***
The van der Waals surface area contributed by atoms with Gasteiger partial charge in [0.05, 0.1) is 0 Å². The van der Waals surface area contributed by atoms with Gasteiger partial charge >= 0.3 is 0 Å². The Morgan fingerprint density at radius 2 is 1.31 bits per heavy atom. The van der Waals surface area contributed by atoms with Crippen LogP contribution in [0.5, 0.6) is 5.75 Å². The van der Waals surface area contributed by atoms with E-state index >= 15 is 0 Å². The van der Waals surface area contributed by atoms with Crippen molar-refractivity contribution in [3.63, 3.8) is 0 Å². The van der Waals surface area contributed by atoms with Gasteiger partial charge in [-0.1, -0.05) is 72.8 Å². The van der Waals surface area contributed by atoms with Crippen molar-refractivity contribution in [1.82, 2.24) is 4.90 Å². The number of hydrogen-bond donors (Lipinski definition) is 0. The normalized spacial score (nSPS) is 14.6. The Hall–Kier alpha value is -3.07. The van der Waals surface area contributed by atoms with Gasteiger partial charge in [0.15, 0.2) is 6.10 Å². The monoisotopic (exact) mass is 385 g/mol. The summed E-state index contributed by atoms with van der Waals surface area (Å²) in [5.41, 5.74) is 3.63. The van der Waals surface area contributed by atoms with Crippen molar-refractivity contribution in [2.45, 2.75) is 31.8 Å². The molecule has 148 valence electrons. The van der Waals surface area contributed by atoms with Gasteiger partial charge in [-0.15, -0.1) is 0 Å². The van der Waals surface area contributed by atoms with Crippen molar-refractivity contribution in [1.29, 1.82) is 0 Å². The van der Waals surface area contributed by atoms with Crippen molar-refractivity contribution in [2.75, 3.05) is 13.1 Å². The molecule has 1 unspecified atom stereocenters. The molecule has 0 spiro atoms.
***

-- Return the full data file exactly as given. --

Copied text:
The van der Waals surface area contributed by atoms with Gasteiger partial charge in [0.05, 0.1) is 0 Å². The van der Waals surface area contributed by atoms with Gasteiger partial charge >= 0.3 is 0 Å². The Morgan fingerprint density at radius 2 is 1.31 bits per heavy atom. The van der Waals surface area contributed by atoms with Crippen LogP contribution in [0.5, 0.6) is 5.75 Å². The van der Waals surface area contributed by atoms with E-state index >= 15 is 0 Å². The van der Waals surface area contributed by atoms with Crippen molar-refractivity contribution in [3.63, 3.8) is 0 Å². The van der Waals surface area contributed by atoms with Gasteiger partial charge in [-0.1, -0.05) is 72.8 Å². The van der Waals surface area contributed by atoms with Crippen molar-refractivity contribution in [1.82, 2.24) is 4.90 Å². The number of hydrogen-bond donors (Lipinski definition) is 0. The normalized spacial score (nSPS) is 14.6. The Hall–Kier alpha value is -3.07. The van der Waals surface area contributed by atoms with Gasteiger partial charge in [0.15, 0.2) is 6.10 Å². The monoisotopic (exact) mass is 385 g/mol. The summed E-state index contributed by atoms with van der Waals surface area (Å²) in [5.41, 5.74) is 3.63. The van der Waals surface area contributed by atoms with Crippen molar-refractivity contribution in [2.45, 2.75) is 31.8 Å². The molecule has 148 valence electrons. The van der Waals surface area contributed by atoms with Gasteiger partial charge in [-0.15, -0.1) is 0 Å². The van der Waals surface area contributed by atoms with Crippen molar-refractivity contribution in [1.29, 1.82) is 0 Å². The van der Waals surface area contributed by atoms with Crippen molar-refractivity contribution in [2.75, 3.05) is 13.1 Å². The molecule has 1 unspecified atom stereocenters. The molecule has 0 spiro atoms.